Physics and Astronomy, Department of


First Advisor

Alexey Kovalev

Date of this Version

Winter 11-20-2020


Bo Li, Band structure topology and spin transport in magnon systems. Ph.D. Dissertation, University of Nebraska-Lincoln, Lincoln, NE, 2020.


A DISSERTATION Presented to the Faculty of the Graduate College at the University of Nebraska In Partial Fulfillment of Requirements For the Degree of Doctor of Philosophy, Major: Physics and Astronomy, Under the Supervision of Professor Alexey A. Kovalev. Lincoln, Nebraska: November, 2020

Copyright © 2020 Bo Li


As the spin excitation quanta in magnetic materials, the magnon is at the heart of the spintronics research because it plays a key role in magnetic dynamics, energy and spin transport, and even determining the ground state of magnetic systems. In this thesis, we will study the band-structure topology and transport properties of magnons in both collinear and noncollinear magnets. Inspired by the great success of topological insulators, exploring magnon topology can unveil the topological nature of bosonic particles and widen the zoo of topological materials. We propose a three-dimensional magnon topological insulator model protected by sublattice chiral symmetries, which realizes a surface Dirac cone in a magnonic system. On the other hand, magnons can facilitate angular momentum transport with low dissipation due to the absence of Joule heating. We explore the spin Nernst effect, a transverse spin current driven by a temperature gradient, in noncollinear magnetic systems by developing a new linear response theory. The theory will be applied to frustrated noncollinear antiferromagnets, antiferromagnetic skyrmion crystals, and an antiferromagnetic magnon topological insulator model. In particular, the antiferromagnetic magnon topological insulator model is featured by unconventional Landau levels and can be regarded as a magnon version of the quantum spin Hall effect. In addition to the magnon-mediated spin transport, magnons are also able to accumulate nonequilibrium net spin density in a sample under the driving of a temperature gradient. The latter effect is a magnon version of the Edelstein effect and can be also analyzed by the aforementioned linear response theory. Such an effect can be ideally realized in 2D and 3D noncollinear antiferromagnets that have a compensating ground state.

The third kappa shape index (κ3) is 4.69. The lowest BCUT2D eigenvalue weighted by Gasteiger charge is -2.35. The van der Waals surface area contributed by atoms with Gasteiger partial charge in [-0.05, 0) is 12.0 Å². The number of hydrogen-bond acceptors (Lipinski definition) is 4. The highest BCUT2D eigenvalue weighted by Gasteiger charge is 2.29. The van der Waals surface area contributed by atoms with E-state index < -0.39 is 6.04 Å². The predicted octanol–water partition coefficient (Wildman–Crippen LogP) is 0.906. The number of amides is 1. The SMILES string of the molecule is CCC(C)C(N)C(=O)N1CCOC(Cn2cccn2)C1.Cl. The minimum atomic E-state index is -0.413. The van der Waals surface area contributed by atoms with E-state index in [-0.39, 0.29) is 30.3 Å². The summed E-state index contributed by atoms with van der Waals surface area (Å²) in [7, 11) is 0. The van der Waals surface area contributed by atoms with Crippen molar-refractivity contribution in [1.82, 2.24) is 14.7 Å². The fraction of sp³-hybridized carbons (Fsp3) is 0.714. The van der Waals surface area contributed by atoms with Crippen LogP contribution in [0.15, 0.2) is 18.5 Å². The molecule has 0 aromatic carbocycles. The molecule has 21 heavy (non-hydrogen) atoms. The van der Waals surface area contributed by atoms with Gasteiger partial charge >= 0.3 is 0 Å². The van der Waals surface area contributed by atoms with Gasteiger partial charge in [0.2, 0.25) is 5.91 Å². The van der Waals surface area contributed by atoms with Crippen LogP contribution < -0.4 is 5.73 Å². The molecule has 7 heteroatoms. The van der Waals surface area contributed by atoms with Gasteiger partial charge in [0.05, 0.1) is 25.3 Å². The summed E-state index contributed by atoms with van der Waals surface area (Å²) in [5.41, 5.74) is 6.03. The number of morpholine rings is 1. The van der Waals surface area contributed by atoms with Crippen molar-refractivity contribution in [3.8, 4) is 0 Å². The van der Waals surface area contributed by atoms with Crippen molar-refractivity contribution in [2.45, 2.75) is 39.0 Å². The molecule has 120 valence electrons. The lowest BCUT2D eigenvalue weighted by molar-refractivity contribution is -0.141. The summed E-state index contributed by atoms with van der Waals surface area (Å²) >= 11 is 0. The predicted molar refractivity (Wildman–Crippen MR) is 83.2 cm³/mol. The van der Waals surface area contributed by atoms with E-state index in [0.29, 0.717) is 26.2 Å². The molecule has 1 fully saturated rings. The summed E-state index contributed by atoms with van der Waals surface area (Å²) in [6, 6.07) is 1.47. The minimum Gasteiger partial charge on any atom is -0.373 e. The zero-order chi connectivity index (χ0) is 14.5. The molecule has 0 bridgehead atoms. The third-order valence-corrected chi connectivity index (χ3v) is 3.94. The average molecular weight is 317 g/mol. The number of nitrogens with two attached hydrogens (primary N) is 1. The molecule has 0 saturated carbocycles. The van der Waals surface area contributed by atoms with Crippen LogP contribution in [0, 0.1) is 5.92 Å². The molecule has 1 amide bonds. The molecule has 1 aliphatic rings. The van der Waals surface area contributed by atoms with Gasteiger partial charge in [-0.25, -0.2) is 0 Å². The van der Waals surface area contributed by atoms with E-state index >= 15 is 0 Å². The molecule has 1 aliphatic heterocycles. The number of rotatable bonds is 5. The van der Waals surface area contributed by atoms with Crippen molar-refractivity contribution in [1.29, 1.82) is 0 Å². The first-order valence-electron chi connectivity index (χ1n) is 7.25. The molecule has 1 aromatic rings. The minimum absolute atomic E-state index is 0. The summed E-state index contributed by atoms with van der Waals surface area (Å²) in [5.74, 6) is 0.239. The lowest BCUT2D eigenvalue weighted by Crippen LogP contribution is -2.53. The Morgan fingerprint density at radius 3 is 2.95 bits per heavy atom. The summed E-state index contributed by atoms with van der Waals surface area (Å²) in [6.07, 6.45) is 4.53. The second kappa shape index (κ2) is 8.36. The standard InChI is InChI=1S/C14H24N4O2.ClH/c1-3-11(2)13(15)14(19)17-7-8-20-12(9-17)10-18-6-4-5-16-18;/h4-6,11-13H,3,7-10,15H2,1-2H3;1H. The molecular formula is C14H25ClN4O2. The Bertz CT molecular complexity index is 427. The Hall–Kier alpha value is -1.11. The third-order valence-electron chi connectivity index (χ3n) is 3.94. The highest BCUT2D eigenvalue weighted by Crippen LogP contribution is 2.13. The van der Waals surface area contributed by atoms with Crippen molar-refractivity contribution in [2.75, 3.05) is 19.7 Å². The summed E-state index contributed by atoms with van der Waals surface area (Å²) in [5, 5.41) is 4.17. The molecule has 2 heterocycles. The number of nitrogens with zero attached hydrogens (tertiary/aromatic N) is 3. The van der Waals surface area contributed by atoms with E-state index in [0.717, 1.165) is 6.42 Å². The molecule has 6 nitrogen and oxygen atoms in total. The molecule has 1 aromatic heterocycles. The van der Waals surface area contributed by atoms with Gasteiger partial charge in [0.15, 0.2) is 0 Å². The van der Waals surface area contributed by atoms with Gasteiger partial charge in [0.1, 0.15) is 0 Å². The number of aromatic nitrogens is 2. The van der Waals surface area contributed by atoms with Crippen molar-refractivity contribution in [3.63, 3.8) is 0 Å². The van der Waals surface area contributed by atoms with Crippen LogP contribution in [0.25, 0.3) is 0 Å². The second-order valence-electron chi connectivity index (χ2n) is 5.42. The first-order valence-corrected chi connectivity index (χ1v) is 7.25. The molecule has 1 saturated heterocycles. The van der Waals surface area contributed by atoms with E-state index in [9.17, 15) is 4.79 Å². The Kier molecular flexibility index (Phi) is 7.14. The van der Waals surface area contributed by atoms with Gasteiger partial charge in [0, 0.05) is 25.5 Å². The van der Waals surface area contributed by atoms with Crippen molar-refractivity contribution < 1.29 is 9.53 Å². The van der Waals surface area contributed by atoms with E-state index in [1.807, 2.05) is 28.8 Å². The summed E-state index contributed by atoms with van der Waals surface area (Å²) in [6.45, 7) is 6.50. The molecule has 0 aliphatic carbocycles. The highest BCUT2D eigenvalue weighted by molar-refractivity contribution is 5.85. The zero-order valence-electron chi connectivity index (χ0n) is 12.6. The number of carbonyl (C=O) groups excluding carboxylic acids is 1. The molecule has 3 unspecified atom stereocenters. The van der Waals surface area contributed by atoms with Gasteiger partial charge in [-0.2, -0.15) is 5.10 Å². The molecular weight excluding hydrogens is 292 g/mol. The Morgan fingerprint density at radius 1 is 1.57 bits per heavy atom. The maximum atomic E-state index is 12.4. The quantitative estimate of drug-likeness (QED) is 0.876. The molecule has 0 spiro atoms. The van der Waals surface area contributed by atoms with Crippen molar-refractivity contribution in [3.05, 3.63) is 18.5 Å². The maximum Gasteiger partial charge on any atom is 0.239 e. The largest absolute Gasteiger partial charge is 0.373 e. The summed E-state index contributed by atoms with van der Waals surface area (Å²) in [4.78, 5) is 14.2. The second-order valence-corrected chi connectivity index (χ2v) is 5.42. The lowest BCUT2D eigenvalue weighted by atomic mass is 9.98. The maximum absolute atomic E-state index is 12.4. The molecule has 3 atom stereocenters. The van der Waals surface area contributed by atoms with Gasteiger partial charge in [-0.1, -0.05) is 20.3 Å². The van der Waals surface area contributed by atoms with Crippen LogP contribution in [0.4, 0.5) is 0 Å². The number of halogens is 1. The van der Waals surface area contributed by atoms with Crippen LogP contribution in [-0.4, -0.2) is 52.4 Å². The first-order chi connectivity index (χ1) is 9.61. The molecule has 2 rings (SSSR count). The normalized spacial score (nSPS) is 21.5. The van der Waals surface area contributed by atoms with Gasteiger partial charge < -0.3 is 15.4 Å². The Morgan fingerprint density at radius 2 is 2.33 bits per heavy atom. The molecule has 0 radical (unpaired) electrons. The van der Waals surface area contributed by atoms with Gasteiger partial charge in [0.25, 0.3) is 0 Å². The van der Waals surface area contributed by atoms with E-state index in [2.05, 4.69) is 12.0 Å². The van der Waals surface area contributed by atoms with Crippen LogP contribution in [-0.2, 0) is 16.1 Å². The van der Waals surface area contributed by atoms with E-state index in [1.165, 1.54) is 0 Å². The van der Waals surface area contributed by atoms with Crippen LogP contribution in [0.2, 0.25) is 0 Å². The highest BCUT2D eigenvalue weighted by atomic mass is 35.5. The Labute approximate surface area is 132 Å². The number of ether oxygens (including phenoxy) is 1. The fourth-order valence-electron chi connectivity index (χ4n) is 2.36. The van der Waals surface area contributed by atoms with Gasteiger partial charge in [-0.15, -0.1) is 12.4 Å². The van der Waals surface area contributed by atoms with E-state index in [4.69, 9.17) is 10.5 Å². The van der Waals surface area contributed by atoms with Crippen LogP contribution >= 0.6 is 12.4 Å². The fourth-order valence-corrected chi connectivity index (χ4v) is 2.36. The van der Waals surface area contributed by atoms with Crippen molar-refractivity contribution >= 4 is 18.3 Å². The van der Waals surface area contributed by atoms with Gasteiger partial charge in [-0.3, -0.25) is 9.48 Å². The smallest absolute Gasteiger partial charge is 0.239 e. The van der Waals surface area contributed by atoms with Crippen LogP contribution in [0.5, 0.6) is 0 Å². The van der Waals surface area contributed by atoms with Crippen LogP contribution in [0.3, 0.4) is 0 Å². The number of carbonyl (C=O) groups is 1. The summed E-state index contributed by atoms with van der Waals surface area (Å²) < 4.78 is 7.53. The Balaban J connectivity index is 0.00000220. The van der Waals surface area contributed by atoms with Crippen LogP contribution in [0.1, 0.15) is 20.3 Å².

Adviser: Professor Alexey A. Kovalev